The service accommodates up to 35 people over the age of 18, including people living with dementia, in one adapted building. On the first day of inspection we were informed that 33 people used the service. People live in single rooms on two floors. The service is provided in an old building which has been adapted over the years to provide a care provision. There is a small new build wing on the right of the building.

The provider is required to have a registered manager at the service, but at the time of our inspection the position had been vacant since August 2017. A registered manager is a person who has registered with the Care Quality Commission to manage the service. Like registered providers, they are 'registered persons'. Registered persons have legal responsibility for meeting the requirements in the Health and Social Care Act 2008 and associated Regulations about how the service is run. There was an acting manager in place who assisted us during our inspection. We have referred to the acting manager as 'the manager' throughout this report.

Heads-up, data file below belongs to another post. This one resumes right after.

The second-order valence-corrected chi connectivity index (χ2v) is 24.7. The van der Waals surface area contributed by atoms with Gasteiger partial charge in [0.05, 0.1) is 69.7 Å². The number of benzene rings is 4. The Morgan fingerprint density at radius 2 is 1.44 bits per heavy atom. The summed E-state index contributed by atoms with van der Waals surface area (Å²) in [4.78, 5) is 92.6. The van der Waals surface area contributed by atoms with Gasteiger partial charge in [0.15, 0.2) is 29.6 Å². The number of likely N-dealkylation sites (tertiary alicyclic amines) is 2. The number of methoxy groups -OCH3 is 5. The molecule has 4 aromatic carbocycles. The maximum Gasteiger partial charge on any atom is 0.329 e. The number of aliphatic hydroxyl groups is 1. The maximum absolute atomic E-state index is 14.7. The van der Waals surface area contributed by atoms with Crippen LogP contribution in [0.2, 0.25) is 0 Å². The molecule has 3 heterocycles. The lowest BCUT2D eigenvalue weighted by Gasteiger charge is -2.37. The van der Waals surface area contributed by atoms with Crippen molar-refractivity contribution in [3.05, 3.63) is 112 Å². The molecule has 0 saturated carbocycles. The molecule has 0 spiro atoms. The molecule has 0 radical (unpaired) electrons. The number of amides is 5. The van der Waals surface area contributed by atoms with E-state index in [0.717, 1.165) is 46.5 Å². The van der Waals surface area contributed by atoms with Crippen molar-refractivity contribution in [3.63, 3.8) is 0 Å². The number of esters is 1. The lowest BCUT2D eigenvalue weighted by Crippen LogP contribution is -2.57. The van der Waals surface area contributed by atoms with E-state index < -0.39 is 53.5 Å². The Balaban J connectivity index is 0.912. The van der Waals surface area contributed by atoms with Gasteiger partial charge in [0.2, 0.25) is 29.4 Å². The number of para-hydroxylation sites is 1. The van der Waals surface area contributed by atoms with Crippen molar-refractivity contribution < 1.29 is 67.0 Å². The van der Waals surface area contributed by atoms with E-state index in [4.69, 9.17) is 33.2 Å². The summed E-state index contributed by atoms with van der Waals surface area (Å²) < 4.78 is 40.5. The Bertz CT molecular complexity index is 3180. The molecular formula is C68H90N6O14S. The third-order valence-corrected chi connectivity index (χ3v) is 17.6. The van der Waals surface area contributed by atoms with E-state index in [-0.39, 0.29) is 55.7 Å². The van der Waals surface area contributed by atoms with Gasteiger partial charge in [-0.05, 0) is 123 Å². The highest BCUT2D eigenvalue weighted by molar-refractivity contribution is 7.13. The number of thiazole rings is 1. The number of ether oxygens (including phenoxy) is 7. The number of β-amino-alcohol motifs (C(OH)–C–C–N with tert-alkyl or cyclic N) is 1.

The environment of the service was not clean and did not maintain standards of hygiene appropriate for the purpose for which they were being used. People were living in bedrooms that had unpleasant odours and dirty equipment such as overlay mattresses and commodes. People were not being supported to wash or bathe on a regular basis which meant their skin integrity was put at risk and they appeared unkempt.

Insufficient numbers of staff had impacted on all aspects of the service. The system used to determine the number of staff needed to meet people’s needs and deploy staff around the service was not effective. People were left isolated in their bedrooms and their calls for assistance went unanswered or there were delays in them receiving the support they needed.